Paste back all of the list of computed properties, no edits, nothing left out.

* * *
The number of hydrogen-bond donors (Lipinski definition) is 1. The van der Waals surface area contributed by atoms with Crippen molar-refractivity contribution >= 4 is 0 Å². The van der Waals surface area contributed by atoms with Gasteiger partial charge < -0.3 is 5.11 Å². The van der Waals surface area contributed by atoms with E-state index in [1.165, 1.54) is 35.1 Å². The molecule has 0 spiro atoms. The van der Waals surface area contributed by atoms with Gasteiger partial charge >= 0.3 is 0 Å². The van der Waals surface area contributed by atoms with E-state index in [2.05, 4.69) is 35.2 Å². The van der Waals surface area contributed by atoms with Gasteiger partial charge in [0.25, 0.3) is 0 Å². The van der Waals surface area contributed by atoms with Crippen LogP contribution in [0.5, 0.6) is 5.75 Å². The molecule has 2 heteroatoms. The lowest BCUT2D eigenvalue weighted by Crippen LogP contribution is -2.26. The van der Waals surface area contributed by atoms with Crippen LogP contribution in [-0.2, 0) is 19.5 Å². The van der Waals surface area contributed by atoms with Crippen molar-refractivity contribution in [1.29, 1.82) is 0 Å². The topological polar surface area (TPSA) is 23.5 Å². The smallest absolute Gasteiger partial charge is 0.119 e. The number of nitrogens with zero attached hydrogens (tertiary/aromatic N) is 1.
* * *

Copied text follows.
The number of hydrogen-bond donors (Lipinski definition) is 1. The van der Waals surface area contributed by atoms with Crippen molar-refractivity contribution >= 4 is 0 Å². The van der Waals surface area contributed by atoms with Gasteiger partial charge < -0.3 is 5.11 Å². The van der Waals surface area contributed by atoms with E-state index in [1.165, 1.54) is 35.1 Å². The molecule has 0 spiro atoms. The van der Waals surface area contributed by atoms with Gasteiger partial charge >= 0.3 is 0 Å². The van der Waals surface area contributed by atoms with E-state index in [2.05, 4.69) is 35.2 Å². The van der Waals surface area contributed by atoms with Gasteiger partial charge in [0.25, 0.3) is 0 Å². The van der Waals surface area contributed by atoms with Crippen LogP contribution in [0.5, 0.6) is 5.75 Å². The molecule has 2 heteroatoms. The lowest BCUT2D eigenvalue weighted by Crippen LogP contribution is -2.26. The van der Waals surface area contributed by atoms with Crippen LogP contribution in [-0.2, 0) is 19.5 Å². The van der Waals surface area contributed by atoms with Crippen molar-refractivity contribution in [1.29, 1.82) is 0 Å². The topological polar surface area (TPSA) is 23.5 Å². The smallest absolute Gasteiger partial charge is 0.119 e. The number of nitrogens with zero attached hydrogens (tertiary/aromatic N) is 1.